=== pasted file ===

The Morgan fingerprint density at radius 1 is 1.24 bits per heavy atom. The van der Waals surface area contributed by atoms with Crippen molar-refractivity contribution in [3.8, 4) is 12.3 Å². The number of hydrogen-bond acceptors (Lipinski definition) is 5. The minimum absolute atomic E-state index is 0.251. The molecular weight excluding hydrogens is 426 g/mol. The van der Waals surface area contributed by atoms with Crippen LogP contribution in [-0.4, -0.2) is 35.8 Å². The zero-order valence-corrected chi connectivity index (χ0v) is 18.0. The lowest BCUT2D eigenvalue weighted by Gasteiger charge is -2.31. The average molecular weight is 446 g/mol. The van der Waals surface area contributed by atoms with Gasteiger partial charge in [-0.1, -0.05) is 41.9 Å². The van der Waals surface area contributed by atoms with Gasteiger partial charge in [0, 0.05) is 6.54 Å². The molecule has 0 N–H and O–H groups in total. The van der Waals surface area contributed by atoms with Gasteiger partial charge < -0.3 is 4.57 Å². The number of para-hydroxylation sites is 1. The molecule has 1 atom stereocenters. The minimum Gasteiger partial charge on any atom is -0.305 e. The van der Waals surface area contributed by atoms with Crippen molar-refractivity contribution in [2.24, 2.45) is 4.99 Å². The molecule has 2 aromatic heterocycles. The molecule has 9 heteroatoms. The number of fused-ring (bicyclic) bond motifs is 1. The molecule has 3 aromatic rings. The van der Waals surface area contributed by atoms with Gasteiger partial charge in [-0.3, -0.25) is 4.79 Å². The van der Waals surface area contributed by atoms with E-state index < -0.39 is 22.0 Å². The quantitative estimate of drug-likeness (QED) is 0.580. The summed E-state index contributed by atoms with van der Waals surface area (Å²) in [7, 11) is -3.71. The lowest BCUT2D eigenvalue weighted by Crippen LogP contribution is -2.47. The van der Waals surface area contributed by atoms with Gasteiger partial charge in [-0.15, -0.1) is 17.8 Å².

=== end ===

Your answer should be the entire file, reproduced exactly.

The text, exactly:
The Morgan fingerprint density at radius 1 is 1.24 bits per heavy atom. The van der Waals surface area contributed by atoms with Crippen molar-refractivity contribution in [3.8, 4) is 12.3 Å². The number of hydrogen-bond acceptors (Lipinski definition) is 5. The minimum absolute atomic E-state index is 0.251. The molecular weight excluding hydrogens is 426 g/mol. The van der Waals surface area contributed by atoms with Crippen LogP contribution in [-0.4, -0.2) is 35.8 Å². The zero-order valence-corrected chi connectivity index (χ0v) is 18.0. The lowest BCUT2D eigenvalue weighted by Gasteiger charge is -2.31. The average molecular weight is 446 g/mol. The van der Waals surface area contributed by atoms with Gasteiger partial charge in [-0.1, -0.05) is 41.9 Å². The van der Waals surface area contributed by atoms with Gasteiger partial charge in [0, 0.05) is 6.54 Å². The molecule has 0 N–H and O–H groups in total. The van der Waals surface area contributed by atoms with Gasteiger partial charge < -0.3 is 4.57 Å². The number of para-hydroxylation sites is 1. The molecule has 1 atom stereocenters. The minimum Gasteiger partial charge on any atom is -0.305 e. The van der Waals surface area contributed by atoms with Crippen molar-refractivity contribution in [2.24, 2.45) is 4.99 Å². The molecule has 2 aromatic heterocycles. The molecule has 9 heteroatoms. The number of fused-ring (bicyclic) bond motifs is 1. The molecule has 3 aromatic rings. The van der Waals surface area contributed by atoms with Gasteiger partial charge in [-0.3, -0.25) is 4.79 Å². The van der Waals surface area contributed by atoms with E-state index < -0.39 is 22.0 Å². The quantitative estimate of drug-likeness (QED) is 0.580. The summed E-state index contributed by atoms with van der Waals surface area (Å²) in [7, 11) is -3.71. The lowest BCUT2D eigenvalue weighted by Crippen LogP contribution is -2.47. The van der Waals surface area contributed by atoms with Gasteiger partial charge in [-0.15, -0.1) is 17.8 Å².